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Bench Warrants can turn a Traffic Stop into Jail Time

Police Traffic Stop

Right now there are more than 680,000 active warrants in California.[1] Most of them are bench warrants. If you have a bench warrant, a routine traffic stop can turn into jail time.

What is a bench warrant?

A judge can issue a bench warrant if you violate the rules of the court. The most common reason for issuing a bench warrant is failing to appear in court when required. This includes not appearing for an arraignment, trial, sentencing, when subpoenaed to testify, or any other court date where an appearance is required.

Other reasons for issuing a bench warrant include:

  • Not paying child support in accordance with a court ruling
  • Defaulting on a judgment
  • Not showing up when summoned for jury duty
  • Violating probation requirements
  • Being indicted by a grand jury
  • Failing to pay a court fine on time
  • Not completing a court-ordered educational program
  • Committing a crime or otherwise failing to comply with conditions of bail
  • Failure to appear for review of a progress report such as for drug court
  • Any other violation of a court order

You might have violated the rules of the court, often without even realizing it. The notice to appear may have been sent to the wrong address. Perhaps you moved before it was mailed. You may not even realize that charges have been filed against you or you thought they had been dismissed.

What are the potential consequences of a bench warrant?

Bench warrants typically don’t expire. They remain active until you die or until you are pulled over for anything from speeding to having a broken tail light. Then the police look you up in the system, see that you have a warrant, and arrest you on the spot. You can be held without bond until the court schedules a hearing and you go before the judge. A judge can impose a jail sentence or fines and even suspend your driver’s license if you are found guilty of failure to appear or contempt of court.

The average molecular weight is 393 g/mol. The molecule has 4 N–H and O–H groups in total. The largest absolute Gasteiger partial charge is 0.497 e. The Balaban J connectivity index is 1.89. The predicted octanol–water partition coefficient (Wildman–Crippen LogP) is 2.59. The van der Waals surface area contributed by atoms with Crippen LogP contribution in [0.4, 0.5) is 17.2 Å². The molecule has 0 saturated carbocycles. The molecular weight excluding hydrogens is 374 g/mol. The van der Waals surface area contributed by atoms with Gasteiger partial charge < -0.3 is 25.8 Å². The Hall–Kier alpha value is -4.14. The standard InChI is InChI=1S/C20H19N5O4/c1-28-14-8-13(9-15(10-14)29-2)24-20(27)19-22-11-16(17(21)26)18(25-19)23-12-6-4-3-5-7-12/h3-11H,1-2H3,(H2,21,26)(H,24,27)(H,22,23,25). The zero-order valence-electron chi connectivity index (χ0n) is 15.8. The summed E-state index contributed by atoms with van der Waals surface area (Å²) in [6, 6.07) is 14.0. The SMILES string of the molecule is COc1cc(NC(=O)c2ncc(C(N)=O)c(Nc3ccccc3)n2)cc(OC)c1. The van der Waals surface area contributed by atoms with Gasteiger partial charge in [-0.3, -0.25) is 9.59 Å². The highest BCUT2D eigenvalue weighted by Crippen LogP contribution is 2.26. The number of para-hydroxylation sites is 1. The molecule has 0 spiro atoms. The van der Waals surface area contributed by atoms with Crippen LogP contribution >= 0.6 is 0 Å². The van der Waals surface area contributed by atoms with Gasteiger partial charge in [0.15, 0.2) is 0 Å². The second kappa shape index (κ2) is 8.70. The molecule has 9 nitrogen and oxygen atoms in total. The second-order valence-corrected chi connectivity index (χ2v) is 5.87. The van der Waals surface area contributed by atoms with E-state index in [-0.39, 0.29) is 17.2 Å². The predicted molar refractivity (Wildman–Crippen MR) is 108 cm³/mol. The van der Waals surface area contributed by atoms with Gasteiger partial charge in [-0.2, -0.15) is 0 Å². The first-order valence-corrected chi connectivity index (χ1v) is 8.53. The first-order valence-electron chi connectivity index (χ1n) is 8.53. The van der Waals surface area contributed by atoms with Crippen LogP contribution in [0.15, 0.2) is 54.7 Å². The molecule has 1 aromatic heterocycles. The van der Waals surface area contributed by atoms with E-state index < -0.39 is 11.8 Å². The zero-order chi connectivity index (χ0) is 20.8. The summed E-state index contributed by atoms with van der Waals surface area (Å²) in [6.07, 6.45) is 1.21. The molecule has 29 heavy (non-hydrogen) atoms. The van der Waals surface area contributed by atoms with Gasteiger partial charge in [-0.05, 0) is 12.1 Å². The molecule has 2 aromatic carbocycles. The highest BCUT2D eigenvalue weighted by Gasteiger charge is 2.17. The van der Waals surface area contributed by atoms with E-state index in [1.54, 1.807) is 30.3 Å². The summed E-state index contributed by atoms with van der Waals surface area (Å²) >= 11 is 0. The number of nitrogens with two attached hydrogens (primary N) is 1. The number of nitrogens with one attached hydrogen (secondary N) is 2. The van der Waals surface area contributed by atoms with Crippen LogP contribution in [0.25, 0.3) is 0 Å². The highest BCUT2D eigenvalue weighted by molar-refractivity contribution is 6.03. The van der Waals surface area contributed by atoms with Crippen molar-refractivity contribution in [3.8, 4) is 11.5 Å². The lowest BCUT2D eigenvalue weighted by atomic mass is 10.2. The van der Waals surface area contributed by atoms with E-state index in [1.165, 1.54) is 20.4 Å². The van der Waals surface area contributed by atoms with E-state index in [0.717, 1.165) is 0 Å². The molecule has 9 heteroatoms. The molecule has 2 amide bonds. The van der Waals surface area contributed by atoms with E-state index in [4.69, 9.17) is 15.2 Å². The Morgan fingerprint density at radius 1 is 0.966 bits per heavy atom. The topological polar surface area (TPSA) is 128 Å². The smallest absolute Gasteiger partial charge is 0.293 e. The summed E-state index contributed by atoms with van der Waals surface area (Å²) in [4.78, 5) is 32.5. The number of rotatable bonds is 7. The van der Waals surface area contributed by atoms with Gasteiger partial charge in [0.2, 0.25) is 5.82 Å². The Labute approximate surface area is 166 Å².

If you were released on bond or on your own recognizance, the judge can change the conditions of your release, revoke or increase your bond, and even hold you in jail until your case is completed. If you failed to appear in court for a felony charge, the potential fines and jail or state prison penalties are severe.

Regardless of the reason for the bench warrant, it’s considered a criminal charge and will remain on your record after it has been dismissed.

How do you know if there is a warrant for your arrest?

  • If you think there is a federal warrant outstanding, you can contact the federal court for your district.
  • Call a local bail bondsman. They often have access to the county database containing active arrest warrants.
  • Read any existing court documents you may have. They will stipulate what could trigger the issuance of a warrant, for example, if you fail to perform a certain duty. If you have failed to perform that duty, you can assume that a warrant has been issued.
  • Contact the clerk of courts. They maintain a record of all court proceedings in your jurisdiction. Their office will have information about whether or not a warrant has been issued, as well as what you must do to clear the warrant.
  • Check your mail. This is often how the clerk of courts or sheriff notifies people that a warrant has been issued. Usually, these letters are sent using certified mail and will often require a signature acknowledging receipt.
  • Talk to your lawyer. He or she will be notified if a bench warrant has been issued for you. Your lawyer will also know what you should do to clear the warrant.

What should you do if you find out you have a bench warrant?

The first thing you should do is contact a criminal attorney. They can help you prove your innocence and resolve the warrant. Don’t wait. If a judge has issued a bench warrant for you, the police can take you into custody at any time – at a routine traffic stop, at your home or office, or when you appear at court on another matter. You don’t want that possibility hanging over your head. A good attorney can work with the court to resolve the issue in a way that is better for you. If you think you may have a bench warrant, contact us for a free consultation today.

Footnotes:
[1]
“California Arrest Warrant & Court Records Search.” California Arrest Warrants, VerifyRecords.com, 12 Nov. 2019, www.californiawarrant.org/.

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